Movie Movies Home Movies Hot Movie News Conventions Music Restaurants Theatre Travel TV News
Entertainment Spectrum

Search Reviews

 The Movie Guy's Weekly Top 5 Flick Picks
2.The Sessions
3.Trouble with the Curve
4.Perks of Being a Wallflower
5.Liberal Arts

Movie Reviews Page 1
Movie Reviews Page 2
Movie Reviews Page 3
Movie Reviews Page 4
Movie Reviews Page 5
Branson Family Trip

home / movies
The Express
Bookmark and Share
Reviewed on 2008-10-15
Received[4]  out of 4 stars
GenreDrama / Sport
Jersey No. 44 at Syracuse University is one of the most storied numbers ever associated with a college football program. The three most famous to proudly wear those digits – Jim Brown, Ernie Davis and Floyd Little – certainly rank among the finest running backs to ever play the game.

This inspirational sports drama follows the extraordinary life of relatively unknown and often forgotten Davis (Rob Brown from "Finding Forrester," "Coach Carter" and "Take the Lead"), nicknamed "the Elmira Express," who was the first African-American to win the Heisman Trophy.

He had the ability to reverse fields and spin on a dime with lightning quick moves. His electrifying running from the halfback position led Syracuse to an undefeated season in 1959 and a Cotton Bowl triumph on New Year’s Day against Texas.

This is a great human interest story. Davis’ idol growing up was Brooklyn Dodgers star Jackie Robinson, who broke the color barrier in baseball. Davis also believed in doing his talking on the field, where he showed unparalleled grit and determination.

Dennis Quaid ("The Rookie" and "Any Given Sunday") makes an indelible impression as the legendary coach Ben Schwartzwalder. He stressed to his players that they were fighting prejudice. He specifically advised Davis that there were lines, not part of the game, that run deeper and wider and should never be crossed. This included the taboo of dating white girls.

Davis, who was personally recruited by Jim Brown, had big shoes to fill. He played both offense and defense. His first rushing touchdown came in the opening game of 1959 against the Kansas Jayhawks, who are depicted as the opposing squad in their light blue uniforms.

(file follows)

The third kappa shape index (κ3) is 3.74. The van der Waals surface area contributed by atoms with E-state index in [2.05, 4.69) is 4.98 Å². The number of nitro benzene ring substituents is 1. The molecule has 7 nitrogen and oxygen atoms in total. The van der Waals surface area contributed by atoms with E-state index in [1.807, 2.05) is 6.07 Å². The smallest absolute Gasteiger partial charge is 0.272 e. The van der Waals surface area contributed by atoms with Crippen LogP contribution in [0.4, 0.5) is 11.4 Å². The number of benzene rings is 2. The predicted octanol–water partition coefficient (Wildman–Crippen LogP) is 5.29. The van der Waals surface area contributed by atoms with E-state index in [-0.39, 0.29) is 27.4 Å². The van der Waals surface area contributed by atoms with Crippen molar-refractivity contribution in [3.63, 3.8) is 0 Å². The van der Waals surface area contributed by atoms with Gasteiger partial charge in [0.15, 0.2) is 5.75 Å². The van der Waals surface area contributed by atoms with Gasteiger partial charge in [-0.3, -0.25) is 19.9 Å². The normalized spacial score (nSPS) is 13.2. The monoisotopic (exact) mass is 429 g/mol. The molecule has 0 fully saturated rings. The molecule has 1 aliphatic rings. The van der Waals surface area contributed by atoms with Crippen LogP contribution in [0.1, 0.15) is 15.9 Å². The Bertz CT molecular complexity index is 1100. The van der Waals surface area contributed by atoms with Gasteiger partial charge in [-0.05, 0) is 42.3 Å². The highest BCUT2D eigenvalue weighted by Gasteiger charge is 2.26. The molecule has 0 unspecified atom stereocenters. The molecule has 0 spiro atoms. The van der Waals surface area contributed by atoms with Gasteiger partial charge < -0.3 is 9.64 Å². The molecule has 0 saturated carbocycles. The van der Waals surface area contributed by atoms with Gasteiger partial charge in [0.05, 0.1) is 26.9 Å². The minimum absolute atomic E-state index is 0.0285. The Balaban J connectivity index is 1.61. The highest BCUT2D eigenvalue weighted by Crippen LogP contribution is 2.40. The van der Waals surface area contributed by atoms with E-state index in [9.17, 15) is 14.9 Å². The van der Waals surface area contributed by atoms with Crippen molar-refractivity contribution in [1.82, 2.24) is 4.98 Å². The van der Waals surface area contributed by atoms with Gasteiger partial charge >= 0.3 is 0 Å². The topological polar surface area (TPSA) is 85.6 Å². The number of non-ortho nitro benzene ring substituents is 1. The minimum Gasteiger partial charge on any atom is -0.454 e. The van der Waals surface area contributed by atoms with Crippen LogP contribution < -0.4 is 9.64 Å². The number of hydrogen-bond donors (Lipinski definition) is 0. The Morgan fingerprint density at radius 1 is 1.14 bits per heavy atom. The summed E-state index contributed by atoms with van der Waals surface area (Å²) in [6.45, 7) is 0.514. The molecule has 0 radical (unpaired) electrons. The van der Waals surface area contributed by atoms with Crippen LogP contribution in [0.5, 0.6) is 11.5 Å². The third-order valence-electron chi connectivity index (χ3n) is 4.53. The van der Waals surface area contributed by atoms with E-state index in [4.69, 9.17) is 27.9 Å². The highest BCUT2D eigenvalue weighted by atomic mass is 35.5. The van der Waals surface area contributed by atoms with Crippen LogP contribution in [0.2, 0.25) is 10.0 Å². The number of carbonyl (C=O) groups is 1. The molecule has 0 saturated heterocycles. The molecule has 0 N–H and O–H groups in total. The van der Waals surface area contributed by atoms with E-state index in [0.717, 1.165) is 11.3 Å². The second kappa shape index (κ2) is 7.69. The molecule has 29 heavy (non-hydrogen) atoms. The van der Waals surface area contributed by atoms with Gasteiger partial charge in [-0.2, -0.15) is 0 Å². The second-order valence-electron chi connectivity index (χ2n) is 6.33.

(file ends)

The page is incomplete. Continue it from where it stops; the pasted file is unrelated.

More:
As the growing civil rights movement divided the country in the 1960s, Davis became a heroic symbol that transcended race. His fight for equality and respect changed forever the face of American sports.

The movie’s main themes are personal integrity, triumph, tragedy and glory.

Davis was drafted by the Cleveland Browns of the NFL, but died of leukemia in 1963. The devastating combination of Davis and Brown in the same dream backfield never came to pass. They would have threatened the Green Bay Packers dynasty under coach Vince Lombardi.

Davis ranks with other black pioneers by teaching a generation about tolerance and smashing racial roadblocks on and off the field.

Actual archival black and white footage is seamlessly inserted into the narrative. This deserves to be ranked as one of the best sports movies of all time with strong and courageous performances by Brown and Quaid in the lead roles.

Charles S. Dutton stands out in a supporting role as the grandfather.

The gridiron action is realistic and exciting. The movie features some great shots of the Syracuse campus.

This important chapter in the history and tradition of college football deserves to be remembered with pride. Even if you are not an armchair quarterback or a sports aficionado, you will want to see the emotional touchdowns lighting up the scoreboard on a big screen.

Review By:
Keith Cohen, "The Movie Guy"


© 1999 Entertainment Spectrum Staff Contacts

eXTReMe Tracker